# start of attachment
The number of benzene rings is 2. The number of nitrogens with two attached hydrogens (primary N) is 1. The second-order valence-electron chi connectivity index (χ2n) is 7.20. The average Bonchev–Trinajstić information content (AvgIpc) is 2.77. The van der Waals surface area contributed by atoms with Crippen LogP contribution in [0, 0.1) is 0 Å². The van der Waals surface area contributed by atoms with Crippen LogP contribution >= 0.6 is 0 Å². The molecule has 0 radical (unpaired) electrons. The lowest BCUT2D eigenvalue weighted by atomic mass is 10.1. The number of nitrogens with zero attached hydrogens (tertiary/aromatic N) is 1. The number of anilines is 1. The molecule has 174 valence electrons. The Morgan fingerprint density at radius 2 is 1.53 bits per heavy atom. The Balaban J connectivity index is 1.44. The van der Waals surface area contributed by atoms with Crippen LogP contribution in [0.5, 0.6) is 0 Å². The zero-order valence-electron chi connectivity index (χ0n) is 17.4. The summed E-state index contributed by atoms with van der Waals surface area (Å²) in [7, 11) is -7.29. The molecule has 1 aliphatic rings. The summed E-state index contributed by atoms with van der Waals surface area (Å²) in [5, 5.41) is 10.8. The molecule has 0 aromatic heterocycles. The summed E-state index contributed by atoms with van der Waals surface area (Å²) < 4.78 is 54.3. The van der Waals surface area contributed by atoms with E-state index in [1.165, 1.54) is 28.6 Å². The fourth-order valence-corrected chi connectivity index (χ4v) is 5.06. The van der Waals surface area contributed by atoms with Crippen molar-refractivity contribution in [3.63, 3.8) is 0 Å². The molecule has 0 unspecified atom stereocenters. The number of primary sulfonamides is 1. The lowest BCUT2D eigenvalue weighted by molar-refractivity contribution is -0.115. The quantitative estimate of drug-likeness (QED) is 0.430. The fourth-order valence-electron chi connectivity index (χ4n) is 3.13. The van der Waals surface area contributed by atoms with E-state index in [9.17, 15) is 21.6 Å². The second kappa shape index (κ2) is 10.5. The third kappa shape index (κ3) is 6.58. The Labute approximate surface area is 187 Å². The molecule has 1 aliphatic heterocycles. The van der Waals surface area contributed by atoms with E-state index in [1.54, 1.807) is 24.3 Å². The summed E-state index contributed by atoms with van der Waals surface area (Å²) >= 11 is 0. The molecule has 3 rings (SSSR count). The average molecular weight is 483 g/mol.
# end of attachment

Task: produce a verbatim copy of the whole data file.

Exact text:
The number of benzene rings is 2. The number of nitrogens with two attached hydrogens (primary N) is 1. The second-order valence-electron chi connectivity index (χ2n) is 7.20. The average Bonchev–Trinajstić information content (AvgIpc) is 2.77. The van der Waals surface area contributed by atoms with Crippen LogP contribution in [0, 0.1) is 0 Å². The van der Waals surface area contributed by atoms with Crippen LogP contribution >= 0.6 is 0 Å². The molecule has 0 radical (unpaired) electrons. The lowest BCUT2D eigenvalue weighted by atomic mass is 10.1. The number of nitrogens with zero attached hydrogens (tertiary/aromatic N) is 1. The number of anilines is 1. The molecule has 174 valence electrons. The Morgan fingerprint density at radius 2 is 1.53 bits per heavy atom. The Balaban J connectivity index is 1.44. The van der Waals surface area contributed by atoms with Crippen LogP contribution in [0.5, 0.6) is 0 Å². The zero-order valence-electron chi connectivity index (χ0n) is 17.4. The summed E-state index contributed by atoms with van der Waals surface area (Å²) in [7, 11) is -7.29. The molecule has 1 aliphatic rings. The summed E-state index contributed by atoms with van der Waals surface area (Å²) in [5, 5.41) is 10.8. The molecule has 0 aromatic heterocycles. The summed E-state index contributed by atoms with van der Waals surface area (Å²) < 4.78 is 54.3. The van der Waals surface area contributed by atoms with E-state index in [1.165, 1.54) is 28.6 Å². The fourth-order valence-corrected chi connectivity index (χ4v) is 5.06. The van der Waals surface area contributed by atoms with Crippen molar-refractivity contribution in [3.63, 3.8) is 0 Å². The molecule has 0 unspecified atom stereocenters. The number of primary sulfonamides is 1. The lowest BCUT2D eigenvalue weighted by molar-refractivity contribution is -0.115. The quantitative estimate of drug-likeness (QED) is 0.430. The fourth-order valence-electron chi connectivity index (χ4n) is 3.13. The van der Waals surface area contributed by atoms with E-state index in [9.17, 15) is 21.6 Å². The second kappa shape index (κ2) is 10.5. The third kappa shape index (κ3) is 6.58. The Labute approximate surface area is 187 Å². The molecule has 1 aliphatic heterocycles. The van der Waals surface area contributed by atoms with E-state index in [1.54, 1.807) is 24.3 Å². The summed E-state index contributed by atoms with van der Waals surface area (Å²) >= 11 is 0. The molecule has 3 rings (SSSR count). The average molecular weight is 483 g/mol.